Holy See: Humans Aren't Development Barriers
Promotes Green Economy Centered on Persons
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NEW YORK, MARCH 9, 2011 (Zenit.org).- Human persons should be seen as the center of development, rather than a barrier, affirmed the Holy See delegation to the United Nations.
On Monday, Charles Clark, professor of economics at St. John's University, addressed the Second Preparatory Committee for the U.N. Conference on Sustainable Development on behalf of Archbishop Francis Chullikatt, permanent observer of the Holy See to the United Nations.
The meetings are underway for the preparation of the Rio+20 conference on development, which will take place June 4-6, 2012 in Rio de Janeiro, Brazil, marking the 20th anniversary of the 1992 Earth Summit.
Clark stated, "In pursuing the goal of 'Green Economy in the context of Sustainable Development and Poverty Eradication' (GESDPE), my delegation hopes that we would not forget that the purpose of development is integral human development and that all our strategies and practices must be judged by this standard -- for the human beings are and must remain at the center of our concern."
"If humans in their full humanity are not viewed as the ultimate goal of development as was agreed in Rio twenty years ago, then we fear that humans will be seen by many as the primary barrier to development," he warned.
The delegate added, "We can be certain which humans these will be: the poor; the marginalized; the inconvenient; those yet to be born and those who due to age, disability or illness cannot defend themselves."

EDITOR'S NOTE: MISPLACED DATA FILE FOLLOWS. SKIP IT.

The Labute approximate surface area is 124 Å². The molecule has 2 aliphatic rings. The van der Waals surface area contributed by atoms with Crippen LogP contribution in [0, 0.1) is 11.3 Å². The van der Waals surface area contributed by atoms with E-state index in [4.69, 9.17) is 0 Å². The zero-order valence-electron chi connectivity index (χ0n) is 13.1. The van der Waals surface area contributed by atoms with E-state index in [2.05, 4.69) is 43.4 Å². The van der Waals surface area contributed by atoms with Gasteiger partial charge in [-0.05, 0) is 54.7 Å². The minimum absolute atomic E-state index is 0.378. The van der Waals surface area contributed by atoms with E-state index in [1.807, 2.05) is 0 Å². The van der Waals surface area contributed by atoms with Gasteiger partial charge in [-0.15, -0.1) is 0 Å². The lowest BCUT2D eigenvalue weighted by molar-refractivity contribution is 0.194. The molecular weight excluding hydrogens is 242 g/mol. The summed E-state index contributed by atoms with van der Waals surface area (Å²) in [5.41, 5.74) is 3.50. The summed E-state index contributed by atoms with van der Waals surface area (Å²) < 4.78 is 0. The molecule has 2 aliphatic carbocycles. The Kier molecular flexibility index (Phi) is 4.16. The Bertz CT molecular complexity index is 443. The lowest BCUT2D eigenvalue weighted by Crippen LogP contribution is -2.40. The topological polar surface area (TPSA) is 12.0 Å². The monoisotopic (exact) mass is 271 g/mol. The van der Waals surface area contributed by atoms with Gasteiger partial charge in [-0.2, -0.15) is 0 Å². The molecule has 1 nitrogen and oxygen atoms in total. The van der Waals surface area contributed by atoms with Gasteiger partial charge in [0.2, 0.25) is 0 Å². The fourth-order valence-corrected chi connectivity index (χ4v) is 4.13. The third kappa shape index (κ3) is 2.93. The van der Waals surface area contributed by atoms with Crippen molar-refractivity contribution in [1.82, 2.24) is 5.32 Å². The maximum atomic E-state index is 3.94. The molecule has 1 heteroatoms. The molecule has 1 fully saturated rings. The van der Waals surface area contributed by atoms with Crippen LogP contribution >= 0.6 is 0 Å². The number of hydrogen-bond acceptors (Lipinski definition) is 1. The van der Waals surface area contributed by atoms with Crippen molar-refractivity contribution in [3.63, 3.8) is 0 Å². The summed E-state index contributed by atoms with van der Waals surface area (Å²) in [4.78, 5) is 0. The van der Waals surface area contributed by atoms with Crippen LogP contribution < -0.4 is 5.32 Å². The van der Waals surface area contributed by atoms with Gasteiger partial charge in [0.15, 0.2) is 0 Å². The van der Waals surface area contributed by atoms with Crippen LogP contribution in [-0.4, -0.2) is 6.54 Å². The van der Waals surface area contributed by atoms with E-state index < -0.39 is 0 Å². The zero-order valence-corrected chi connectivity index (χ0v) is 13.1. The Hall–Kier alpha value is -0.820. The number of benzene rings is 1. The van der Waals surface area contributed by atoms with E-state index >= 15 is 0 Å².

He observed that "most of the development strategies and policies that have failed to promote integral human development in the past have done so because they reduced humans to a shadow of their humanity."
Clark explained: "On the one hand we are told that self-interest and greed are the sole drivers of human behavior, and that 'free markets' are all that is needed to turn private vice into public virtue.
"On the other hand we are told that human nature is what society makes it, giving us a development strategy that centers on structures and institutions, with the hope that the right institutions will be enough to promote development."
The whole truth
He acknowledged that "each view has part of the truth: Humans often are driven by self-interest and social institutions do greatly shape human attitudes and actions, markets and government policy both have potential to promote the common good."
"But humanity cannot be reduced to either selfish egos or social constructs," the delegate asserted.
"A full understanding of what it means to be human must also include the basic solidarity that is a necessary part of our humanity, that comports to the fundamental dignity of each person and that demands justice," he said.
"An economy not grounded in a people-centered ethics and morality will undoubtedly instrumentalize the goods of the earth for the benefit of the rich and powerful," Clark warned.
He continued: "It will turn social and environmental indicators, which can be valuable tools for helping to promote authentic human development, into statistical fixations and false goals that give the appearance of progress without producing the reality of true progress.
"Or worse, they can become excuses for sacrificing human rights and assaulting human dignity, all for a distorted view of the common good."
"Real development will not and cannot be produced by changes in structures or market incentives alone," the delegate stated. "Of equal importance is the required change of hearts and minds as well as our subsequent action."
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Full text: www.zenit.org/article-31967?l=english